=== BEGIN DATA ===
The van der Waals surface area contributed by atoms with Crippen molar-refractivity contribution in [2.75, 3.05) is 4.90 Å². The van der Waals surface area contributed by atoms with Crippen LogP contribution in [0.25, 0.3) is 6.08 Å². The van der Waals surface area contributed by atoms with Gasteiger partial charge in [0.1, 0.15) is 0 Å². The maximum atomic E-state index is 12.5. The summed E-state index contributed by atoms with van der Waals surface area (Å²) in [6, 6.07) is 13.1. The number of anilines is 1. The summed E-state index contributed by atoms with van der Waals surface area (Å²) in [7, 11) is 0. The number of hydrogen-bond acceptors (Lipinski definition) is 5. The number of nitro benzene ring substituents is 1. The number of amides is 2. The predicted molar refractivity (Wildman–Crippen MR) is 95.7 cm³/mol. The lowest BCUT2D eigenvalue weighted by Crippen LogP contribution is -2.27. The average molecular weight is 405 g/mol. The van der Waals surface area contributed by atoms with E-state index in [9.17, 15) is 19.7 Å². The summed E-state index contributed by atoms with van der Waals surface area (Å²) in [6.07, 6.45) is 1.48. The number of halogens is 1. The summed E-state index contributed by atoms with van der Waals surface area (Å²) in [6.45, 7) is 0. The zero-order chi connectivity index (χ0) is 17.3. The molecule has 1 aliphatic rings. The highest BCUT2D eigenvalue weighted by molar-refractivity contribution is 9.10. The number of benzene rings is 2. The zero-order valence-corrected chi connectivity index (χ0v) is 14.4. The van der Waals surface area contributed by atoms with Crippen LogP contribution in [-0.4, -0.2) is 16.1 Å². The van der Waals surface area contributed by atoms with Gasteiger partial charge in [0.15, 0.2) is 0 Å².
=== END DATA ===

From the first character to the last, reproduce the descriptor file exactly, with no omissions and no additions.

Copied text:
The van der Waals surface area contributed by atoms with Crippen molar-refractivity contribution in [2.75, 3.05) is 4.90 Å². The van der Waals surface area contributed by atoms with Crippen LogP contribution in [0.25, 0.3) is 6.08 Å². The van der Waals surface area contributed by atoms with Gasteiger partial charge in [0.1, 0.15) is 0 Å². The maximum atomic E-state index is 12.5. The summed E-state index contributed by atoms with van der Waals surface area (Å²) in [6, 6.07) is 13.1. The number of anilines is 1. The summed E-state index contributed by atoms with van der Waals surface area (Å²) in [7, 11) is 0. The number of hydrogen-bond acceptors (Lipinski definition) is 5. The number of nitro benzene ring substituents is 1. The number of amides is 2. The predicted molar refractivity (Wildman–Crippen MR) is 95.7 cm³/mol. The lowest BCUT2D eigenvalue weighted by Crippen LogP contribution is -2.27. The average molecular weight is 405 g/mol. The van der Waals surface area contributed by atoms with E-state index in [9.17, 15) is 19.7 Å². The summed E-state index contributed by atoms with van der Waals surface area (Å²) in [6.07, 6.45) is 1.48. The number of halogens is 1. The summed E-state index contributed by atoms with van der Waals surface area (Å²) in [6.45, 7) is 0. The zero-order chi connectivity index (χ0) is 17.3. The molecule has 1 aliphatic rings. The highest BCUT2D eigenvalue weighted by molar-refractivity contribution is 9.10. The number of benzene rings is 2. The zero-order valence-corrected chi connectivity index (χ0v) is 14.4. The van der Waals surface area contributed by atoms with Crippen LogP contribution in [-0.4, -0.2) is 16.1 Å². The van der Waals surface area contributed by atoms with Gasteiger partial charge in [0.15, 0.2) is 0 Å².